I do believe it was in use in the time of Noah's flood
Its axle never wanted grease say one year out of three.
It's a real old Carrick axle said the turfman from Ardee.

We talked about our country and how we were oppressed
The men we sent to parliament have got our wrongs addressed
I have no faith in members now or nothing else you see
But led by bloomin' humbugs, said the turfman from Ardee.

Just then a female voice called out, which I knew very well,
Politely asking this old man the load of turf to sell
I shook that stately hand of his and bowed respectfully
In hope to meet some future day, the turfman from Ardee.

Cheerily,
Charley Noble


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Subject: RE: Folklore: What did you do in the war, Ewan?
From: Mick Pearce (MCP)
Date: 24 Dec 09 - 11:41 AM

The verse is also in the version in O'Lochlainn's More Irish Street Ballads (which has been posted here: the Turfman from Ardee). O'Lochlainn's notes add little info on the song, except for the tune source.

Mick


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Subject: RE: Folklore: What did you do in the war, Ewan?
From: michaelr
Date: 24 Dec 09 - 12:34 PM

Shouldn't it be "Its axle never wanted grease save one year out of three" ?


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Subject: RE: Folklore: What did you do in the war, Ewan?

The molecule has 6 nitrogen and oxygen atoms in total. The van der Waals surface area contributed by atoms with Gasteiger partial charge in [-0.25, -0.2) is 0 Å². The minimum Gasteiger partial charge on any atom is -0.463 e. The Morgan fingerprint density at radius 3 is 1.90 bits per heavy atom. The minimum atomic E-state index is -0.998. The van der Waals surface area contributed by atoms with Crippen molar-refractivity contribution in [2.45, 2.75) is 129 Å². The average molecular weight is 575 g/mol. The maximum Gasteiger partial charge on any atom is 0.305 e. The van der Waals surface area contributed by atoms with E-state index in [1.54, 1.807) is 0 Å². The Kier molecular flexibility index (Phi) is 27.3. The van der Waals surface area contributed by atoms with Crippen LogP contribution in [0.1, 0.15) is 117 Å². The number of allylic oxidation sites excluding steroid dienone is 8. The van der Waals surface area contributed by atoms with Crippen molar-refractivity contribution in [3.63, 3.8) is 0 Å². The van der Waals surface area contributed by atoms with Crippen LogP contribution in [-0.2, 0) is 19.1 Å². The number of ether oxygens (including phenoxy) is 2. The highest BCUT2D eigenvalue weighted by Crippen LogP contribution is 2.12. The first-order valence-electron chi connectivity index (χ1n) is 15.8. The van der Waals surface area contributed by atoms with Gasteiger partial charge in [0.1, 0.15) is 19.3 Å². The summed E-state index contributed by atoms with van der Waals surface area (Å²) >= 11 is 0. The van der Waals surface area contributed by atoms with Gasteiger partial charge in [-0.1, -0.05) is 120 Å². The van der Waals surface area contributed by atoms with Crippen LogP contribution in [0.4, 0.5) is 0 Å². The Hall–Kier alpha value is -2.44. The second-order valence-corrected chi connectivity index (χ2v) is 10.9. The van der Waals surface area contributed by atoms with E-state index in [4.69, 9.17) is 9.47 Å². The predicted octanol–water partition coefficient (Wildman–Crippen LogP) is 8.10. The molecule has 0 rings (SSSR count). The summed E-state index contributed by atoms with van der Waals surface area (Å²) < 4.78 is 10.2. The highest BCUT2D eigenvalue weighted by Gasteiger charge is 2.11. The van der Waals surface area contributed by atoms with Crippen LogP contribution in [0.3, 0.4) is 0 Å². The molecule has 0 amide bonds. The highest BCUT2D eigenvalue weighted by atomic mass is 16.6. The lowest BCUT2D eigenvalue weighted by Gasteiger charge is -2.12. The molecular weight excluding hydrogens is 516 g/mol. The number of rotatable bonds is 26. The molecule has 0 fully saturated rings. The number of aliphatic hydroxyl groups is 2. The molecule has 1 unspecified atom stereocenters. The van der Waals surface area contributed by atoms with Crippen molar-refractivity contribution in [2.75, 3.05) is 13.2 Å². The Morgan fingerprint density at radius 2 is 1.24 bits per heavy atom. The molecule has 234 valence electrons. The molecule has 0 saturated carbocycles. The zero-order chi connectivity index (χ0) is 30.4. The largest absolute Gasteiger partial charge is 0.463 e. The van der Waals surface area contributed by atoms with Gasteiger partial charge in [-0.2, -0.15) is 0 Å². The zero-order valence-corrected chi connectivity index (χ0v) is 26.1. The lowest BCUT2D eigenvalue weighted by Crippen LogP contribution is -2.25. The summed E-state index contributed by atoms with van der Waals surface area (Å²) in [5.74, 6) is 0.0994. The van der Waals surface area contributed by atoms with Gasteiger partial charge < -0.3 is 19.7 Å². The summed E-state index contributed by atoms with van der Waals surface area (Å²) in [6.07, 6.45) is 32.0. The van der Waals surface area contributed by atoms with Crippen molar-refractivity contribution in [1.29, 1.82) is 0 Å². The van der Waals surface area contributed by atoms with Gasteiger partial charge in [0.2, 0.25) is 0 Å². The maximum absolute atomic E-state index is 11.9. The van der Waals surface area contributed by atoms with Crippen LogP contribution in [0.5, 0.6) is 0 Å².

From: GUEST,Reinhard
Date: 24 Dec 09 - 12:50 PM

Peter Bellamy sings "but one year out of three" on Both Sides Then:

For the sake of health I took a walk one morning in the dawn,
I met a jolly turfman along the road as I went on,
A friendly conversation came between this man and me
And that how I came acquainted with the turfman from Ardee.

We chatted very freely as we jogged along the road,
Says he, "My ass is tired and I'd like to sell my load.
For I had no refreshments since I left my home you see,
And I'm tired out of travelling," says the turfman from Ardee.

Says I, "My friend, your cart is worn, your ass is very old,
It must be twenty summers since the day that he was foaled."
"I remember well when he was born, September '43
And he cantered from the midwife," says the turfman from Ardee

"And many's the time I abused the beast with this rough hazel rod,
Although I own I never did see poor Jack go unshod.
The harness that is on his back, it was made by Sam McGee,
And he's dead this two and twenty years," says the turfman from Ardee.

"I know my friend, my cart is worn, but it's tough old Irish wood,
It must have been in constant use since the time of Noah's flood.
The axle never wanted grease but one year out of three,